An HR department should take initiative in preserving better security standards.
Recently, the head of the Anthem health insurance company, Joseph Swedish, announced that his business had been affected by a massive cyberattack that could have potentially hurt many individuals, both customers and employees, including him. This incident should highlight the importance of safety for HR personnel as well, since these employees also have to interact with lots of sensitive personal information.
As such, HR professionals should try to ensure greater privacy and data security is upheld in response to this and similar attacks. This is an easier task when these departments have access to HRIS software systems that are well-organized and comprehensive.
News source WSBT 22 recently spoke to Melissa Lock, an HR director for Schurz Communications who said that the range of the possible damage from this healthcare breach "hits home" for her because she has children.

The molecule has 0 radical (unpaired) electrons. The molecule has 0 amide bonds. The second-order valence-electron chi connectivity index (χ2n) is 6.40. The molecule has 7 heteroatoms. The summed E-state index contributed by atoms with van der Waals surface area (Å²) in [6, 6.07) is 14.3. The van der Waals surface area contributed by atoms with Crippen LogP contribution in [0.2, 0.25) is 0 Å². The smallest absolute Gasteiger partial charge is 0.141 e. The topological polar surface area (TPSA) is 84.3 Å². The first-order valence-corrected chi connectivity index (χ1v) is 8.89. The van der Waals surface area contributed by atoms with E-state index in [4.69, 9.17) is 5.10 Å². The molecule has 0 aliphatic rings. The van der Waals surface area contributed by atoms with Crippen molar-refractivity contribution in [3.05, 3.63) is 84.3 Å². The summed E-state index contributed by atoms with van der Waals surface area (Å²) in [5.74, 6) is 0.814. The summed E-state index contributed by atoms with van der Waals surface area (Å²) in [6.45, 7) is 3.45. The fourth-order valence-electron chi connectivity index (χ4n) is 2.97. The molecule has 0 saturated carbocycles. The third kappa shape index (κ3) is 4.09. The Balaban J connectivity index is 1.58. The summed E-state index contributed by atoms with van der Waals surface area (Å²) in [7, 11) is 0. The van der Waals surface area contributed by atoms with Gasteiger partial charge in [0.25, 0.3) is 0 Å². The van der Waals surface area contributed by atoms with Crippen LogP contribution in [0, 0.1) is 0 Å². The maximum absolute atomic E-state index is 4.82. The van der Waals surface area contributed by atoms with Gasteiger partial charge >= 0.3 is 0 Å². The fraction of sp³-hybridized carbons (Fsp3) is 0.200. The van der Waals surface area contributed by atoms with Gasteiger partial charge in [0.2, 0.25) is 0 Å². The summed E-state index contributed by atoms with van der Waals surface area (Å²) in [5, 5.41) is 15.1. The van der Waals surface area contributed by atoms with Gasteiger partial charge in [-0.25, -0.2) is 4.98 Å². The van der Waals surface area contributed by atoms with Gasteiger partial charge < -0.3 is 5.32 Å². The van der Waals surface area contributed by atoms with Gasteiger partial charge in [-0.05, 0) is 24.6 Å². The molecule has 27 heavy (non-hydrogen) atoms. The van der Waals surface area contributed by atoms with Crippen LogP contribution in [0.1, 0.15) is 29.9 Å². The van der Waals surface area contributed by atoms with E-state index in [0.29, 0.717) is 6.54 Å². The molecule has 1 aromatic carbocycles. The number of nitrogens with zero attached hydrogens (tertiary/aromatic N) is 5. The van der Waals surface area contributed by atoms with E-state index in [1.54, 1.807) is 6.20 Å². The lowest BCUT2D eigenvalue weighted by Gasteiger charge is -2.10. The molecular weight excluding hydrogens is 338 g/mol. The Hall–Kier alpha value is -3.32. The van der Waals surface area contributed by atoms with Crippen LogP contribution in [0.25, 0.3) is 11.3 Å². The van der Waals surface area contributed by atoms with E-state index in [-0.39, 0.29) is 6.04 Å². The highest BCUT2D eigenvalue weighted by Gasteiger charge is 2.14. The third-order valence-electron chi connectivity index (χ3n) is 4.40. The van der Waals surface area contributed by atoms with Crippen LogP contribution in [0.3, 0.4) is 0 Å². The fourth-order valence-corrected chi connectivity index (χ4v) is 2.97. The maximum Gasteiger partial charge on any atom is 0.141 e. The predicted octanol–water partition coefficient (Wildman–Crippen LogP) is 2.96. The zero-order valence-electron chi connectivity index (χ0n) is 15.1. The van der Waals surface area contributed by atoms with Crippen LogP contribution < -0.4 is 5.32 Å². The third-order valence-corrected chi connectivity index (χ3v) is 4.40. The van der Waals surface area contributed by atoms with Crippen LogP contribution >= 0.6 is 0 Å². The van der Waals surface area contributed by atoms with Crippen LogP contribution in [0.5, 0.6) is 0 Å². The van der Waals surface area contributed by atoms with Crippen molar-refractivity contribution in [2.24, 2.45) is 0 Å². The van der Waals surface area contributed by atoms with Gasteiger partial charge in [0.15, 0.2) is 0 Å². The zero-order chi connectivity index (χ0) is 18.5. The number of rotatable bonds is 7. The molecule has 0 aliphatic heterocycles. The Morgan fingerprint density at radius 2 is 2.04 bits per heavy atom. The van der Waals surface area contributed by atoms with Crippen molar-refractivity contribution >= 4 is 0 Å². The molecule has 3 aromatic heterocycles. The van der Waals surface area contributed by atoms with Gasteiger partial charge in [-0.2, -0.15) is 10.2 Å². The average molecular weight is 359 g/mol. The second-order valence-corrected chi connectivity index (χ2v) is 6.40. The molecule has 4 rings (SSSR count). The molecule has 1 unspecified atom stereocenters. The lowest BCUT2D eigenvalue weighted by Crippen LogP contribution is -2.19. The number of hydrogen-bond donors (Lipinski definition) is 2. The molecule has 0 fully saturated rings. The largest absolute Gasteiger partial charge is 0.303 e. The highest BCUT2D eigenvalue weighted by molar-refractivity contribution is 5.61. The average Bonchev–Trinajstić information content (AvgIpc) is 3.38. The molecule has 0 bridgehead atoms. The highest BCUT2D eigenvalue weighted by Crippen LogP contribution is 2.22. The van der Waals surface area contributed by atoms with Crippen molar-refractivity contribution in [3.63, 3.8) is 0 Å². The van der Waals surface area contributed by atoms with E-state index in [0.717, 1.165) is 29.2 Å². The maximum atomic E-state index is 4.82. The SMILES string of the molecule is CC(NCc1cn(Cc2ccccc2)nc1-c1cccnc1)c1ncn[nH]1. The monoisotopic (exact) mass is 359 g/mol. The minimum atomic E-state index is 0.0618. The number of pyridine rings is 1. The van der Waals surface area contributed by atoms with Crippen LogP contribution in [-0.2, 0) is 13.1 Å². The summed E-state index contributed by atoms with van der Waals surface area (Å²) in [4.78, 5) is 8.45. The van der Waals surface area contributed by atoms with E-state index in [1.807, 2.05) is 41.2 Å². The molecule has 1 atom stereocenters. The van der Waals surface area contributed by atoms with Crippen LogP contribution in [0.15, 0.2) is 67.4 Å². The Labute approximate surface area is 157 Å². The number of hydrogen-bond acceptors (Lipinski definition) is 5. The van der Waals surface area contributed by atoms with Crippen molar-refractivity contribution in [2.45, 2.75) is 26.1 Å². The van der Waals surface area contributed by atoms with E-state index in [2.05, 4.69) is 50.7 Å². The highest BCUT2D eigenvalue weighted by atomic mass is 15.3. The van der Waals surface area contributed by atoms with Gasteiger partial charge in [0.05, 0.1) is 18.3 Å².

The medical records of minors are said to be even more at risk: If employees include their family in their company-sponsored insurance plan, then their data could also be among that which was illicitly accessed.
"It's out of your control," Lock said. "We take our measures in house to protect data and we trust others to protect our employees' data."
As a response, companies should start seeing HR as a way to protect against data breaches with more intelligent solutions. One simple response is to enforce stronger passwords and other protections whenever sensitive information is used within the department, and to apply those changes across the board so all employees use the same level of security.
HR is far from the only department that needs to make sure they handle employee information properly, but they can reduce the potential for breaches by paying attention to possible problem situations.